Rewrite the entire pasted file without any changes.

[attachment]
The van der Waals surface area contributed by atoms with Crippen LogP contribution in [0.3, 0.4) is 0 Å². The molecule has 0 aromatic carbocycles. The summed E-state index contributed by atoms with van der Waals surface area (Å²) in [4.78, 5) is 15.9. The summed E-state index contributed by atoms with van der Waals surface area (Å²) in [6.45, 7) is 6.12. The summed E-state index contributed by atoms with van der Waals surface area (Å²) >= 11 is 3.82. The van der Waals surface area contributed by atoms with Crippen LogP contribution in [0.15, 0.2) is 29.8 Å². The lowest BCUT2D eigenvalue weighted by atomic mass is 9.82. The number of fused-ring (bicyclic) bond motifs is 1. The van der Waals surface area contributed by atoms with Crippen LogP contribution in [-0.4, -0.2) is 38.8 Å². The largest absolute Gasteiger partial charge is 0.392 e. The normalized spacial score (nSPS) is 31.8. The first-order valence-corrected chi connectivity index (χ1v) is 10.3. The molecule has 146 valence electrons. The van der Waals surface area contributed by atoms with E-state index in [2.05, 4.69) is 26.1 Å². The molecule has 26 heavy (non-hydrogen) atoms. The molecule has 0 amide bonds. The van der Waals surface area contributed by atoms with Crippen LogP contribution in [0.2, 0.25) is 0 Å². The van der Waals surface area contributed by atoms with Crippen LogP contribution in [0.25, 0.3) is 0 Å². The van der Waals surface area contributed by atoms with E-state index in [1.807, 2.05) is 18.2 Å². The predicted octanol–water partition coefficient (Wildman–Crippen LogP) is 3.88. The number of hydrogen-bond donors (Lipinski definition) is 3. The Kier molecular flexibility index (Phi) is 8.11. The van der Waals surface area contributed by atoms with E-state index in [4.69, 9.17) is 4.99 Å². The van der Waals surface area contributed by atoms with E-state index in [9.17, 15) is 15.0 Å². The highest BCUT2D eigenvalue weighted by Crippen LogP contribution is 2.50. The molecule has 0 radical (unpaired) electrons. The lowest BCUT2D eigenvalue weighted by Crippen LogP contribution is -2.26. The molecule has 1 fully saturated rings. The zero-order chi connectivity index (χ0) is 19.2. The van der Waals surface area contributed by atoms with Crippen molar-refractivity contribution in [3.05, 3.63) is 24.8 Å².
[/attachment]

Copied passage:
The van der Waals surface area contributed by atoms with Crippen LogP contribution in [0.3, 0.4) is 0 Å². The molecule has 0 aromatic carbocycles. The summed E-state index contributed by atoms with van der Waals surface area (Å²) in [4.78, 5) is 15.9. The summed E-state index contributed by atoms with van der Waals surface area (Å²) in [6.45, 7) is 6.12. The summed E-state index contributed by atoms with van der Waals surface area (Å²) >= 11 is 3.82. The van der Waals surface area contributed by atoms with Crippen LogP contribution in [0.15, 0.2) is 29.8 Å². The lowest BCUT2D eigenvalue weighted by atomic mass is 9.82. The number of fused-ring (bicyclic) bond motifs is 1. The van der Waals surface area contributed by atoms with Crippen LogP contribution in [-0.4, -0.2) is 38.8 Å². The largest absolute Gasteiger partial charge is 0.392 e. The normalized spacial score (nSPS) is 31.8. The first-order valence-corrected chi connectivity index (χ1v) is 10.3. The molecule has 146 valence electrons. The van der Waals surface area contributed by atoms with E-state index in [2.05, 4.69) is 26.1 Å². The molecule has 26 heavy (non-hydrogen) atoms. The molecule has 0 amide bonds. The van der Waals surface area contributed by atoms with Crippen LogP contribution in [0.2, 0.25) is 0 Å². The van der Waals surface area contributed by atoms with Crippen LogP contribution in [0.25, 0.3) is 0 Å². The van der Waals surface area contributed by atoms with E-state index in [1.807, 2.05) is 18.2 Å². The predicted octanol–water partition coefficient (Wildman–Crippen LogP) is 3.88. The number of hydrogen-bond donors (Lipinski definition) is 3. The Kier molecular flexibility index (Phi) is 8.11. The van der Waals surface area contributed by atoms with E-state index in [4.69, 9.17) is 4.99 Å². The van der Waals surface area contributed by atoms with E-state index in [9.17, 15) is 15.0 Å². The highest BCUT2D eigenvalue weighted by Crippen LogP contribution is 2.50. The molecule has 0 radical (unpaired) electrons. The lowest BCUT2D eigenvalue weighted by Crippen LogP contribution is -2.26. The molecule has 1 fully saturated rings. The zero-order chi connectivity index (χ0) is 19.2. The van der Waals surface area contributed by atoms with Crippen molar-refractivity contribution in [3.05, 3.63) is 24.8 Å².